Did you know Florida is the lightning capital of the United States?
Here are some other facts about the electrifying flash of light:
- Contrary to the common expression, lightning can and often does strike the same place twice.
- Lightning is extremely hot—a flash can heat the air around it to temperatures five times hotter than the sun's surface.
- About 2,000 people are killed worldwide by lightning each year, but nine of every 10 people survive.
- The average American has about a 1 in 5,000 chance of being struck by lightning during a lifetime.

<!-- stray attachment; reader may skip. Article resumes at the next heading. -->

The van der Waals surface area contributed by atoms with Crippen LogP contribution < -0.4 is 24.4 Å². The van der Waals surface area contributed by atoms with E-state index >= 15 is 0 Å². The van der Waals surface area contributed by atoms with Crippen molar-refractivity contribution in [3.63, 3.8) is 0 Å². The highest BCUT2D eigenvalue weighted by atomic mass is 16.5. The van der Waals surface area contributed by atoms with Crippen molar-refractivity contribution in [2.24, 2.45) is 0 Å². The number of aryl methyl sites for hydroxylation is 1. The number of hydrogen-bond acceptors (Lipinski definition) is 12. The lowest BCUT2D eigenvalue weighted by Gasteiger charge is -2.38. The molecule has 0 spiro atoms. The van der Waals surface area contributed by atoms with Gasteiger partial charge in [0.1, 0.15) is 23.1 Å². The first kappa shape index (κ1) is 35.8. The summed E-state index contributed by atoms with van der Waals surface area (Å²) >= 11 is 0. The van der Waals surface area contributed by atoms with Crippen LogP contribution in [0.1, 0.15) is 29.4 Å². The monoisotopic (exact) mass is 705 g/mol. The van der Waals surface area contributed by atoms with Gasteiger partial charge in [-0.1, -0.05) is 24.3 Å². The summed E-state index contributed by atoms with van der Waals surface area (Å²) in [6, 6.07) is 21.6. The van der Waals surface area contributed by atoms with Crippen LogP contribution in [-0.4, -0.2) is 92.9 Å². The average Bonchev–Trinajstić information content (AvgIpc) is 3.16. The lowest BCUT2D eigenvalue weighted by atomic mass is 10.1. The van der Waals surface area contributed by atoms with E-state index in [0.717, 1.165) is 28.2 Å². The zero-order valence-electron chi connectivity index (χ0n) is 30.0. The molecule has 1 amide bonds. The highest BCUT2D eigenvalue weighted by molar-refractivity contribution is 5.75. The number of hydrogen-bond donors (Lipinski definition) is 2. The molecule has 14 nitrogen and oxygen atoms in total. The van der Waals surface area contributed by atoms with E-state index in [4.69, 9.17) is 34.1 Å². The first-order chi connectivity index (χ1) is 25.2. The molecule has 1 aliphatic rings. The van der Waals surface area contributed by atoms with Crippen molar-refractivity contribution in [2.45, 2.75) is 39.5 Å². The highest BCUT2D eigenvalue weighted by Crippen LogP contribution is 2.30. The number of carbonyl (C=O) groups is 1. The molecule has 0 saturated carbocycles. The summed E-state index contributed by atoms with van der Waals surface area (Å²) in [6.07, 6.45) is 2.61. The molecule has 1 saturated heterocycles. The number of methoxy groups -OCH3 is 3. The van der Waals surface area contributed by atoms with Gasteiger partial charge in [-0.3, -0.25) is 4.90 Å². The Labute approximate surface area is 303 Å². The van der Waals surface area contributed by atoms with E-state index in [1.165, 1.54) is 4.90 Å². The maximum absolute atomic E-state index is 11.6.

- Cloud-to-ground lightning bolts are a common phenomenon—about 100 strike Earth's surface every single second. Each bolt can contain up to 1 billion volts of electricity.
- Cars are havens from lightning. Tires conduct current, as do metal frames that carry a charge harmlessly to the ground.
- Many houses are grounded by rods and other protection that conduct a lightning bolt's electricity harmlessly to the ground.
- Grounded buildings offer protection, but occupants who touch running water or use a landline phone may be shocked by conducted electricity.
- Lightning strikes during thunderstorms kill more Americans each year than either tornadoes or hurricanes.
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